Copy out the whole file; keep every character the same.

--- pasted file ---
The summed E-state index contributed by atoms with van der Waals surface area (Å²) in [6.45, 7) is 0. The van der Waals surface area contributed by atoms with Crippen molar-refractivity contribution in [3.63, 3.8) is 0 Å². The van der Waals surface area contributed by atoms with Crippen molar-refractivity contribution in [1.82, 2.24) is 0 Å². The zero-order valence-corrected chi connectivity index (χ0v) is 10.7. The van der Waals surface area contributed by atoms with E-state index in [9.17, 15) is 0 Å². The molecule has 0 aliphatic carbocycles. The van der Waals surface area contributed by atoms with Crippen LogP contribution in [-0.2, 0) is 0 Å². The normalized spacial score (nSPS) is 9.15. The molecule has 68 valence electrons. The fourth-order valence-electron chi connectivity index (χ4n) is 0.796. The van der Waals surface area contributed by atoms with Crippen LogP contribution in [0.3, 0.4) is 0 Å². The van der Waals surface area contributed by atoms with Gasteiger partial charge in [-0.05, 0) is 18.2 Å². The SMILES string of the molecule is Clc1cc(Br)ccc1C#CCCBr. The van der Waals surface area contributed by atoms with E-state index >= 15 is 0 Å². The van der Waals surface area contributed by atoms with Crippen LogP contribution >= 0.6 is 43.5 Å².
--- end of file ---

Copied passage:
The summed E-state index contributed by atoms with van der Waals surface area (Å²) in [6.45, 7) is 0. The van der Waals surface area contributed by atoms with Crippen molar-refractivity contribution in [3.63, 3.8) is 0 Å². The van der Waals surface area contributed by atoms with Crippen molar-refractivity contribution in [1.82, 2.24) is 0 Å². The zero-order valence-corrected chi connectivity index (χ0v) is 10.7. The van der Waals surface area contributed by atoms with E-state index in [9.17, 15) is 0 Å². The molecule has 0 aliphatic carbocycles. The van der Waals surface area contributed by atoms with Crippen LogP contribution in [-0.2, 0) is 0 Å². The normalized spacial score (nSPS) is 9.15. The molecule has 68 valence electrons. The fourth-order valence-electron chi connectivity index (χ4n) is 0.796. The van der Waals surface area contributed by atoms with Crippen LogP contribution in [0.3, 0.4) is 0 Å². The van der Waals surface area contributed by atoms with Gasteiger partial charge in [-0.05, 0) is 18.2 Å². The SMILES string of the molecule is Clc1cc(Br)ccc1C#CCCBr. The van der Waals surface area contributed by atoms with E-state index >= 15 is 0 Å². The van der Waals surface area contributed by atoms with Crippen LogP contribution >= 0.6 is 43.5 Å².